Total RNA was used as template for all reverse transcriptase reactions. For TWSG1, Twsg1, and BMP2, 4, 6, and 9 mRNA analyses, copy number quantitation per nanogram cDNA was measured by comparing the cycle threshold (Ct) values with those generated from standard curves (20-20 000 000 copies). Standard curves were generated using plasmid DNA containing the appropriate template inserts. A 7900 Sequence Detector instrument (Applied Biosystems) was used for amplification. Gene-specific TaqMan probes (Applied Biosystems) were used for human TWSG1 (Hs00221028_m1), murine Twsg1 (Mm00452254_m1), human BMP2/4/6/9 (Hs00154192_m1, Hs00370078_m1, Hs00233470_m1, Hs00211913_m1), and murine Bmp2/4/6/9 (Mm01340178_m1,Mm00432087_m1, Mm01332882_m1, Mm03024080_m1). For hepcidin expression analyses, quantitative real-time polymerase chain reaction (PCR) was performed as previously described to determine the expression level relative to glyceraldehyde 3-phosphate dehydrogenase (GAPDH)3 or actin.10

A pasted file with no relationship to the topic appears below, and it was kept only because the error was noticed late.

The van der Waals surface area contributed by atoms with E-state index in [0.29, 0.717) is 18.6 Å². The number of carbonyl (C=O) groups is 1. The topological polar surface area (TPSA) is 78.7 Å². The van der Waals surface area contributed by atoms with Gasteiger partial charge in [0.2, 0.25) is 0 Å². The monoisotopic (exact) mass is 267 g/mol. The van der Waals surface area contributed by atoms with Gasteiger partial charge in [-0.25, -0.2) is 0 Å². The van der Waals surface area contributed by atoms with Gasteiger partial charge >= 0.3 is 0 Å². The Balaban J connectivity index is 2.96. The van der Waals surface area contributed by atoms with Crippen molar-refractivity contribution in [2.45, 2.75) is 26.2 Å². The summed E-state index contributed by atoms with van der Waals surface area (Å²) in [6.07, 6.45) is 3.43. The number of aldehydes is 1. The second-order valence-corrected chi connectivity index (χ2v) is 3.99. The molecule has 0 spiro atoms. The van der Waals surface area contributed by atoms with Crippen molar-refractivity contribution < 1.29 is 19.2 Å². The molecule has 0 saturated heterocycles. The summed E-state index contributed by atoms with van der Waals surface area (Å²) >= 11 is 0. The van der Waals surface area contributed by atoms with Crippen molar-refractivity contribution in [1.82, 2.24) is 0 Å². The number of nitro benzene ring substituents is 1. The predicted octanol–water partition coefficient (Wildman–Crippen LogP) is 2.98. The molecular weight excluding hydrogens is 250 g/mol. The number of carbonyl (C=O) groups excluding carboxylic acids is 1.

For Smad analyses, HuH-7 cells (cultured for 1 hour with 10 ng/mL BMP2 in presence or absence of 1000 ng/mL TWSG1) were lysed for whole cell extract by lysis buffer with phosphatase inhibitor (Active Motif). The protein extracts were electrophoresed (20 μg/lane) through NuPAGE gel (Invitrogen) and transferred to membranes. The membranes were probed with anti–human phospho-Smad1/5/8 antibody (Cell Signaling Technology), anti–human total Smad1 antibody (Santa Cruz Biotechnology), and anti–human β-actin antibody (Abcam) using secondary horseradish peroxidase (HRP)–conjugated antibodies (Amersham Pharmacia).
For murine Twsg1 protein detection, murine spleens were homogenized and extracted using T-PER tissue protein extraction reagent (Pierce). The protein extracts were centrifuged at 10 000g for 5 minutes. The supernatant (30 μg/lane) were used for immunoblot analysis with a rabbit polyclonal antibody against amino acids 65 to 78 of the mature Twsg1 protein (region conserved in the human and murine proteins).
Replicate data are expressed as means plus or minus SEM with significance calculated by Student t test.
TWSG1 expression during erythropoiesis